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Genomic Databases and Biobanks in Denmark.

https://arctichealth.org/en/permalink/ahliterature280292
Source
J Law Med Ethics. 2015;43(4):743-53
Publication Type
Article
Date
2015
Author
Mette Hartlev
Source
J Law Med Ethics. 2015;43(4):743-53
Date
2015
Language
English
Publication Type
Article
Keywords
Access to Information - legislation & jurisprudence
Biological Specimen Banks - legislation & jurisprudence
Confidentiality - legislation & jurisprudence
Databases, Genetic - legislation & jurisprudence
Denmark
Genetic Research - legislation & jurisprudence
Humans
Abstract
Biobanking in Denmark is regulated via patients' rights laws, data protection laws, and research ethics reviews. Danish law recognizes tissue samples as personal data for purposes of the data protection laws, meaning research with tissue samples may be subject to research ethics review, data protection laws, and patients' rights requirements depending on the circumstances of collection. However, research on information gained through whole genome sequencing is subject only to data protection laws, despite the similarity in the nature of the information. The regulatory framework treats biobank samples collected from patients differently than samples collected from research participants, particularly with respect to autonomy. Importantly, biobanks established for future unspecified research are not subject to research ethics review. Biobank-based research has gained more prominence on the national level recently, and the potential for a less fragmented and more consistent regulatory approach may emerge from this attention.
PubMed ID
26711414 View in PubMed
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North-South benefit sharing arrangements in bioprospecting and genetic research: a critical ethical and legal analysis.

https://arctichealth.org/en/permalink/ahliterature167048
Source
Dev World Bioeth. 2006 Dec;6(3):122-34
Publication Type
Article
Date
Dec-2006
Author
Udo Schüklenk
Anita Kleinsmidt
Author Affiliation
Centre for Ethics in Public Policy and Corporate Governance, Glasgow Caledonian University, Glasgow, UK.
Source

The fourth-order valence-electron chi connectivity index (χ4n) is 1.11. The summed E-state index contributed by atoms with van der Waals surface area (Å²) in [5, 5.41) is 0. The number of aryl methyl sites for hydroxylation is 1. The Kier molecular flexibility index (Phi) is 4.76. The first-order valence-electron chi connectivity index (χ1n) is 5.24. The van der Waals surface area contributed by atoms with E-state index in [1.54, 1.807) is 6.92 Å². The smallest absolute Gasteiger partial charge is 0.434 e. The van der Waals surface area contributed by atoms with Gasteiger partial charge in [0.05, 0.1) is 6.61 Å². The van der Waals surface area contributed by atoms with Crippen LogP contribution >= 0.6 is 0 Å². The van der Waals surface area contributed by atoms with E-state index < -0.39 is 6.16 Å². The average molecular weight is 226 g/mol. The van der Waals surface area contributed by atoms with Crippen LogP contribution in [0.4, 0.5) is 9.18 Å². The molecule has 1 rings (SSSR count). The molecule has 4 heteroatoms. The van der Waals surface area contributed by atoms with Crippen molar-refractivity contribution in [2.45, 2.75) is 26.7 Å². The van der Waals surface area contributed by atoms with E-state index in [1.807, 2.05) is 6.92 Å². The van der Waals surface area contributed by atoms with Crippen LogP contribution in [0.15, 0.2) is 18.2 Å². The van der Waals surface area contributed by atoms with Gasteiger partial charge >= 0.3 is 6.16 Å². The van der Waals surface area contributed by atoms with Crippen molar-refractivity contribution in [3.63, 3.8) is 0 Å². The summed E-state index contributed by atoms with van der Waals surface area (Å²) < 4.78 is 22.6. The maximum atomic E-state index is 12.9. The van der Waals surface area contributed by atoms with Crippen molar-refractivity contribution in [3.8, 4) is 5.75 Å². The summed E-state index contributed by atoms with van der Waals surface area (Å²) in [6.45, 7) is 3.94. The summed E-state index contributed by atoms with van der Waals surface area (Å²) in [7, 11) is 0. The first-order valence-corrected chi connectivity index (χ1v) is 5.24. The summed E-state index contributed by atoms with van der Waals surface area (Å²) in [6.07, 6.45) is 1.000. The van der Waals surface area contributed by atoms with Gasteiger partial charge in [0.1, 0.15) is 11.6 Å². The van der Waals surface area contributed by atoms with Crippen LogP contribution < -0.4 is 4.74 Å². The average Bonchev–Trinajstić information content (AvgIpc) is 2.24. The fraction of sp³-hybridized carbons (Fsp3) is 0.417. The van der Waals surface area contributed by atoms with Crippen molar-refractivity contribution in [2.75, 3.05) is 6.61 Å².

Dev World Bioeth. 2006 Dec;6(3):122-34
Date
Dec-2006
Language
English
Publication Type
Article
Keywords
Biodiversity
Databases, Factual
Developed Countries
Developing Countries
Drug Industry - economics
Genetic Research - legislation & jurisprudence
Humans
International Cooperation
Organizations
Patents as Topic
Plants, Medicinal
Population Groups - genetics
Poverty
Public Policy
Social Justice
Tissue Donors
United Nations
Abstract
Most pharmaceutical research carried out today is focused on the treatment and management of the lifestyle diseases of the developed world. Diseases that affect mainly poor people are neglected in research advancements in treatment because they cannot generate large financial returns on research and development costs. Benefit sharing arrangements for the use of indigenous resources and genetic research could only marginally address this gap in research and development in diseases that affect the poor. Benefit sharing as a strategy is conceptually problematic, even if one, as we do, agrees that impoverished indigenous communities should not be exploited and that they should be assisted in improving their living conditions. The accepted concept of intellectual property protection envisages clearly defined originators and owners of knowledge, whereas the concept of community membership is fluid and indigenous knowledge is, by its very nature, open, with the originator(s) lost in the mists of time. The delineation of 'community' presents serious conceptual and practical difficulties as few communities form discrete, easily discernable groups, and most have problematic leadership structures. Benefit sharing is no substitute for governments' responsibility to uplift impoverished communities. Benefit sharing arrangements may be fraught with difficulties but considerations of respect and equity demand that prior informed consent and consultation around commercialisation of knowledge take place with the source community and their government.
PubMed ID
17038004 View in PubMed
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